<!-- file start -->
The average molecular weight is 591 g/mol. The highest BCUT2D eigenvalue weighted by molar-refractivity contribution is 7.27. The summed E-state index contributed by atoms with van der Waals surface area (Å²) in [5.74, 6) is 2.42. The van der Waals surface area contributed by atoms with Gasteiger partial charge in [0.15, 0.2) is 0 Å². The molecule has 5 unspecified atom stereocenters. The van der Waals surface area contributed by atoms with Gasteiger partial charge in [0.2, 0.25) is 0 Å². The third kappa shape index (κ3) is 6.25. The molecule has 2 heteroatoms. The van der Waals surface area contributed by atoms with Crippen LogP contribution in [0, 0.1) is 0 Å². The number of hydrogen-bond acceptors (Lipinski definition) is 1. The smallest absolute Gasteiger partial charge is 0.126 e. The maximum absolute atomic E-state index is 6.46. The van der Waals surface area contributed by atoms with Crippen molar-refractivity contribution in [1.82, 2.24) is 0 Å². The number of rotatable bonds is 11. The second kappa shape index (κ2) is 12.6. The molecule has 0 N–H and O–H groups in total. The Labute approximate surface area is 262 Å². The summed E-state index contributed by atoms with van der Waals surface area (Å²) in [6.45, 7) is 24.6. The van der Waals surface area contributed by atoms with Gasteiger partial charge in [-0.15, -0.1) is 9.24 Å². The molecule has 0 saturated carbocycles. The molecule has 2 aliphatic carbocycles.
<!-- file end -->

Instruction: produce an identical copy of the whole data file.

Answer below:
The average molecular weight is 591 g/mol. The highest BCUT2D eigenvalue weighted by molar-refractivity contribution is 7.27. The summed E-state index contributed by atoms with van der Waals surface area (Å²) in [5.74, 6) is 2.42. The van der Waals surface area contributed by atoms with Gasteiger partial charge in [0.15, 0.2) is 0 Å². The molecule has 5 unspecified atom stereocenters. The van der Waals surface area contributed by atoms with Gasteiger partial charge in [0.2, 0.25) is 0 Å². The third kappa shape index (κ3) is 6.25. The molecule has 2 heteroatoms. The van der Waals surface area contributed by atoms with Crippen LogP contribution in [0, 0.1) is 0 Å². The number of hydrogen-bond acceptors (Lipinski definition) is 1. The smallest absolute Gasteiger partial charge is 0.126 e. The maximum absolute atomic E-state index is 6.46. The van der Waals surface area contributed by atoms with Crippen molar-refractivity contribution in [1.82, 2.24) is 0 Å². The number of rotatable bonds is 11. The second kappa shape index (κ2) is 12.6. The molecule has 0 N–H and O–H groups in total. The Labute approximate surface area is 262 Å². The summed E-state index contributed by atoms with van der Waals surface area (Å²) in [6.45, 7) is 24.6. The van der Waals surface area contributed by atoms with Gasteiger partial charge in [-0.15, -0.1) is 9.24 Å². The molecule has 0 saturated carbocycles. The molecule has 2 aliphatic carbocycles.